Oh.

Crystal Brown
I did Wash Water Wednesday the year before that in Fairmont Park.

MarySue Hansell
Where did you get the trailers from?

Crystal Brown
I got it from a place in New York and really, I mean they have all kinds of trailers.

MarySue Hansell
Oh.

Crystal Brown
They have eight-stall shower trailers, they have 16-stall shower trailers. Eventually I want to get like one myself and just be able to go around and do that, either that or get a building where I can give people showers. But, yes, I bought it and I sat it down, and I called some people that I had met, which is Mr. Levy from the Brown Brothers and Harriman because I actually drive one of his clients around, and I knew him and I kind of just begged for some assistance and I asked for help especially if I know its going to help other people. And then I called the Philadelphia Foundation. Well, I had known I didnt get a chance to know who Mr. Swinney was, but I knew that there had to be a top person at The Philadelphia Foundation so thats who I asked for. And he was nice enough to call me back, and I told him a little bit about what I was trying to do. And he says, okay, Ill help you, he says, because I cant believe that you would do something like that.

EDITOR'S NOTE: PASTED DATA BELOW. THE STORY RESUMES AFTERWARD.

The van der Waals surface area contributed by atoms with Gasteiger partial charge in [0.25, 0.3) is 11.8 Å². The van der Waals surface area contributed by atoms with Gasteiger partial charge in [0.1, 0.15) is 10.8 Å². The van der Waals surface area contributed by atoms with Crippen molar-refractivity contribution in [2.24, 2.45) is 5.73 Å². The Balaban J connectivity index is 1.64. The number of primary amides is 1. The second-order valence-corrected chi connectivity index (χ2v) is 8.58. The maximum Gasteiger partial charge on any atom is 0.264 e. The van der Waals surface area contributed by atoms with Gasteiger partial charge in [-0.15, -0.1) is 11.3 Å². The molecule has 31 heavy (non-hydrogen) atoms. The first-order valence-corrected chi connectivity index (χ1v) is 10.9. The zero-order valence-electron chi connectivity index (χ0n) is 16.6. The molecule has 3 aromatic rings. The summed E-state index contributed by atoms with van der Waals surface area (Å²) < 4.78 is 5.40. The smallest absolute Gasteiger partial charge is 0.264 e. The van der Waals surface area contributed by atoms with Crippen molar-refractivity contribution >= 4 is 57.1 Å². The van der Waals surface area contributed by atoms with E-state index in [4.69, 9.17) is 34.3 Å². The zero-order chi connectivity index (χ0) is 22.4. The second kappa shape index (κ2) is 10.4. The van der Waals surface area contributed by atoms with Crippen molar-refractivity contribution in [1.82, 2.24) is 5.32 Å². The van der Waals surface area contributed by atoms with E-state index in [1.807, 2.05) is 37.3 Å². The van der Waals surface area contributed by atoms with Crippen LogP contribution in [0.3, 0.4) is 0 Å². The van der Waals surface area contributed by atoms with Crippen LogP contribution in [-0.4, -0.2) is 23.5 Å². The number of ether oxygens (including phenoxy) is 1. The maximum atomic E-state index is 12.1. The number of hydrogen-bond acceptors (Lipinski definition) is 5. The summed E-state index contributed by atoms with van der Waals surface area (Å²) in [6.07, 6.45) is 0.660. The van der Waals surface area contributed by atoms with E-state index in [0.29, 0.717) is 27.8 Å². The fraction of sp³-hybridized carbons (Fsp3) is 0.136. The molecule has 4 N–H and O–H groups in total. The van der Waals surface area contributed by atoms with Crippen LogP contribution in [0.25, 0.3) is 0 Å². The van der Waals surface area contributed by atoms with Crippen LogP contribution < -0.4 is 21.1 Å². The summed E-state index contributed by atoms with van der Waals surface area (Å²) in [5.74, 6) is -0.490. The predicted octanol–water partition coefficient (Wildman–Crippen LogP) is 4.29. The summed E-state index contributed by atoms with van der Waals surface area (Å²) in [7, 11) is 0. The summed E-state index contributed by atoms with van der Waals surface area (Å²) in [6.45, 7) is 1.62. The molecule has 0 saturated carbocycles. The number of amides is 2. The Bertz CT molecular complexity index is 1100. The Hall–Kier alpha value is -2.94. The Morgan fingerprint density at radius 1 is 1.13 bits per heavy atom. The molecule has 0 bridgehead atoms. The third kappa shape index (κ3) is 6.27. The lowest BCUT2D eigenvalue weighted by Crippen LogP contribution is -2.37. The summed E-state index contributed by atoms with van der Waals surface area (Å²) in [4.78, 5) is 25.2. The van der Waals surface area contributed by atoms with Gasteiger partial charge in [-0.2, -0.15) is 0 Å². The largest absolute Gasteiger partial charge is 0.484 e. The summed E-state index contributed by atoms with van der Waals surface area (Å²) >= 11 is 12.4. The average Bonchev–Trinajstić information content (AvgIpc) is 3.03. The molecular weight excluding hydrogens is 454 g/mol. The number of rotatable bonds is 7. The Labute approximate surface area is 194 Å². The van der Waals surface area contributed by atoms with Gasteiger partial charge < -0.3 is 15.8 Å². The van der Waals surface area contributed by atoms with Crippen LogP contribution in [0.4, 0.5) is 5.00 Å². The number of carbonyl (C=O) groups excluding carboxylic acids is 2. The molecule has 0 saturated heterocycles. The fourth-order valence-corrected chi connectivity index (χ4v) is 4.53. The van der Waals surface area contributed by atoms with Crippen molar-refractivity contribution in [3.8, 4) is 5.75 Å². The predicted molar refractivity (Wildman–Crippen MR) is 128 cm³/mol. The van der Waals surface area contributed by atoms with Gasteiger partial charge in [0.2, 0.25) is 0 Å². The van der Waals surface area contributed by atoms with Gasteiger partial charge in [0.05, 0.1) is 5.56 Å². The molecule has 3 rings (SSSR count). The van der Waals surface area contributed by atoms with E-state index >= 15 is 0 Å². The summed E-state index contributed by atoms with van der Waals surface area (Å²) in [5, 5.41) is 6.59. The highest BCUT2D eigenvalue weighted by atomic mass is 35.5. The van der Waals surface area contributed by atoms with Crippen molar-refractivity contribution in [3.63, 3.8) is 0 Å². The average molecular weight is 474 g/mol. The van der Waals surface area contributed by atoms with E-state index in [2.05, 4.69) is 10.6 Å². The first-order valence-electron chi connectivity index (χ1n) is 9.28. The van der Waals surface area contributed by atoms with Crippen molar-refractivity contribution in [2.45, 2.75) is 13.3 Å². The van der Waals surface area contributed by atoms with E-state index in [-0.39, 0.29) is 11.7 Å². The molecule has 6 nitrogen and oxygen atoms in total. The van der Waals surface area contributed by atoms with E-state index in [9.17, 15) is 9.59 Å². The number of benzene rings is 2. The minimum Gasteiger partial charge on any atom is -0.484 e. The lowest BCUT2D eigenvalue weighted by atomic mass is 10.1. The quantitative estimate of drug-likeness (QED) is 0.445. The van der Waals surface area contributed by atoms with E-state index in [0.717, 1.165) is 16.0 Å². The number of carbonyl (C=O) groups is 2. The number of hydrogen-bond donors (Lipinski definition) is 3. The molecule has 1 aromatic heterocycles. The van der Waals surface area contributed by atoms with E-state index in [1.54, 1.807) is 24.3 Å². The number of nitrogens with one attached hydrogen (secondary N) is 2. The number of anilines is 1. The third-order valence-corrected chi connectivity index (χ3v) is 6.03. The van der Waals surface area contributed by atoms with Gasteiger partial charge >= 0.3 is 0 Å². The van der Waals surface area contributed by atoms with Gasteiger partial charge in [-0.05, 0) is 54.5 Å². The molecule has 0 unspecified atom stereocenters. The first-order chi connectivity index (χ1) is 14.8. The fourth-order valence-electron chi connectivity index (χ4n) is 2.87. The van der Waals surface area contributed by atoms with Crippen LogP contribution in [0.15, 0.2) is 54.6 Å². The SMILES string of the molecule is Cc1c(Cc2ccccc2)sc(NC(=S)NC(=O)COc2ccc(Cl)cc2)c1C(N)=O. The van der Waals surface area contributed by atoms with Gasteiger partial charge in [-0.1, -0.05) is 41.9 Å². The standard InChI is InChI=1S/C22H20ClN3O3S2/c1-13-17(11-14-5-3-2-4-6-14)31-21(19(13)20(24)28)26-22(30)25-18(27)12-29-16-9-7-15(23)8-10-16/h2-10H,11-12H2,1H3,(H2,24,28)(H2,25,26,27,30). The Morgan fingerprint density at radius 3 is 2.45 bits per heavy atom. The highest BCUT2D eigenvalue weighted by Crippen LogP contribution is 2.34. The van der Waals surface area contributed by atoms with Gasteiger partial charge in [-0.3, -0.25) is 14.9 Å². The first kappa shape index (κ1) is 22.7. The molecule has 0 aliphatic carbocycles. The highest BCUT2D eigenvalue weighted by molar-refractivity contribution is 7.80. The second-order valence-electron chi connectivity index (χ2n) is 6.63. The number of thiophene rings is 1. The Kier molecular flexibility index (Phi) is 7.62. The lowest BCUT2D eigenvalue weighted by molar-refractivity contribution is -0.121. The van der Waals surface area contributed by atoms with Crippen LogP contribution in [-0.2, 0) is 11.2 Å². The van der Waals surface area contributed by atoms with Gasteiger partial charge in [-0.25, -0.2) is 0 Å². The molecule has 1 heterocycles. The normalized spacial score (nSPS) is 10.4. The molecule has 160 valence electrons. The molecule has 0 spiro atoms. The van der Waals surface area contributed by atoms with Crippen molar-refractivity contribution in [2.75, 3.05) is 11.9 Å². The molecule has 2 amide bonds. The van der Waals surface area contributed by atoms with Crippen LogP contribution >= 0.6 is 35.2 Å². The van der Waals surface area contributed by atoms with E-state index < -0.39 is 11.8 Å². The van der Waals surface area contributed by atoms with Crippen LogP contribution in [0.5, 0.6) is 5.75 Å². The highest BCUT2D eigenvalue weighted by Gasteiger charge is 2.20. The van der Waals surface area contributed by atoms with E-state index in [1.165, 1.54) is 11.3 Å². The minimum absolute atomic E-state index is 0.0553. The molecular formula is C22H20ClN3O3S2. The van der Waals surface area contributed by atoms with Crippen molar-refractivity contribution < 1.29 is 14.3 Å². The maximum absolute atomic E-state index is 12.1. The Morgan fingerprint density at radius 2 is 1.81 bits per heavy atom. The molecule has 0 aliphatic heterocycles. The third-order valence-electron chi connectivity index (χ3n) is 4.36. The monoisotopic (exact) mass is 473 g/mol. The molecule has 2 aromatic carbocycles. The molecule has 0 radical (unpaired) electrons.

MarySue Hansell
Thats a wonderful story.

Crystal Brown
Yes, it was really cool, he was down to earth and thats what I dug about him.

MarySue Hansell
I wanted to ask you how did the people react when they got the showers?

Crystal Brown
Oh, my God. After they finished crying. They hadnt had a chance to wash with hot water.

MarySue Hansell
I can just imagine.